Victor Aguilar, 32, said he attended the game against the Detroit Tigers with his cousin and uncle. Aguilar's cousin, who was visiting from Texas, wanted to take a picture with the mascot, he said, so the group approached the Moose.
"He was walking towards me. I was walking towards him," said Aguilar, who never expected what came next.
"I was going to go like this (showing an embracing arm) to take a picture with him (the Mariner Moose) when he pushed me out of the way, and hit my arm and neck, and hit my stomach," he said.
The Moose then walked off, Aguilar said, leaving him and those around him completely baffled.
"I was like, 'What's going on?'" he said. "There were more people there, and they were like, 'What's his deal? Why'd he do that to you?"'
Aguilar, who underwent disc replacement surgery just a month ago, said the pain from the blows prompted him to visit the first aid crew at Safeco Field.
"They told me, 'You want to go to the hospital?' And I said, 'No, let me just put ice on it,"' he said.
He felt better after about 15 minutes, Aguilar said, but the pain returned when he got up to leave. Aguilar still has a fresh surgery scar on his stomach several inches long.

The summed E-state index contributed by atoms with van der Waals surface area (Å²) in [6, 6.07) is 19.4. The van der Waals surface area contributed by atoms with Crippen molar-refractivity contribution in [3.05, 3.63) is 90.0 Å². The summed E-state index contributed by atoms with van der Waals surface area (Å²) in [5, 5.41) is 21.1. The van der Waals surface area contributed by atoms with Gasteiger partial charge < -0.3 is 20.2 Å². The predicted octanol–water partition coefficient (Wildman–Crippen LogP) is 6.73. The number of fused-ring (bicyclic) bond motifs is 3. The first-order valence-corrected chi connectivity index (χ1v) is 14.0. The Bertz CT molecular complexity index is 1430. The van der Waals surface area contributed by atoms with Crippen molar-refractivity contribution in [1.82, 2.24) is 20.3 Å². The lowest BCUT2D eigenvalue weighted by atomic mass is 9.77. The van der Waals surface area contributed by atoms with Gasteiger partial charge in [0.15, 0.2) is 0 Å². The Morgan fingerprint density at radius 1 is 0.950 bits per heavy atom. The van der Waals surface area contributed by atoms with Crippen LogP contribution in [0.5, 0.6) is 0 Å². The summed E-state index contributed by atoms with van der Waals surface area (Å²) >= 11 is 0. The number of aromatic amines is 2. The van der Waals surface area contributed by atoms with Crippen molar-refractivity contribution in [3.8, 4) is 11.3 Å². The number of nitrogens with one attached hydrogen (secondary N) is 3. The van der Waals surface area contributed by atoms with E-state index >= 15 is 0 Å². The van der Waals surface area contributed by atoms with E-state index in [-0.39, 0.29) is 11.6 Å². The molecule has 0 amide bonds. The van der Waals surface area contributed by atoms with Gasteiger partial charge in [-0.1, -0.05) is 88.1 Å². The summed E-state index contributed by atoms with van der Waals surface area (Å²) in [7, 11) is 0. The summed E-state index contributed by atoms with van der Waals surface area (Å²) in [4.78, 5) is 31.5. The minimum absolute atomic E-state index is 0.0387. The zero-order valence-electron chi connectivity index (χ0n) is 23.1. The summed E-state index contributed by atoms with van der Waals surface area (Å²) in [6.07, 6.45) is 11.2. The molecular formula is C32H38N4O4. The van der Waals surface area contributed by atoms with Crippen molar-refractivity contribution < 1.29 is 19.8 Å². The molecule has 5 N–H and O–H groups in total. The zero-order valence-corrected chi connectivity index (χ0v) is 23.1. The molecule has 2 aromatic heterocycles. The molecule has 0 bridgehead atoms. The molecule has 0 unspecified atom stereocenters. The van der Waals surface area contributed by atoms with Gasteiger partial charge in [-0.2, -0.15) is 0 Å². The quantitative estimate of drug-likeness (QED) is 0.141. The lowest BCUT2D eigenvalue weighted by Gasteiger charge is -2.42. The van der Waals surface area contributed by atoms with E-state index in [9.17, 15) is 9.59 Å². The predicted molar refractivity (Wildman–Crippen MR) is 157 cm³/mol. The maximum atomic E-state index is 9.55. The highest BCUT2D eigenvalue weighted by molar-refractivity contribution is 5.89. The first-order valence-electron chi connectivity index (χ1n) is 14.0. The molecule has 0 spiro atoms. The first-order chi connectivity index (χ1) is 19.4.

"So they took me in a wheelchair all the way to my car," he said, adding once he got home, he felt worse.
"My wife said, 'Hey, you need to go to the hospital,'" said Aguilar, who spent a night at Evergreen Hospital. At home, he continues to ice the scar, and wear an elastic band around his torso for support.
Aguilar contacted the Mariners association, who told him the incident is under investigation.
"He (the spokesman) said, 'Because you left the game in the eighth inning, I want to invite you to come over, to see the Mariners again.' And I said, 'No, I don't want to come back. I don't want to come back. You know, I'm really disappointed with you guys,"' said Aguilar.
Aguilar said he's only got a few simple requests for the Mariners.
"I don't want to get any money out of this," he said. "I just want them to pay my bill, discipline the Moose, and do a little more investigation. Maybe he was drunk, on drugs, who knows the way he was acting."
The once-avid fan said he was especially disappointed by the Moose, who has helped him and his family make fond memories in the past. On his refrigerator is a photo of Aguilar's son and the Moose posing for the camera at a game earlier this month.
But Aguilar and his family's days of cheering for the Mariners may be over for good.
"I don't want to go back," he said.
Mariners spokesperson Rebecca Hale said officials will question the mascot's security members who were present at the time of the alleged beating. However, she added the Moose has "no recollection of him bumping anyone, let alone shoving anyone." Hale said the mascot's large headpiece sometimes limits his vision and causes him to bump into things with his antlers. The team's investigation is ongoing.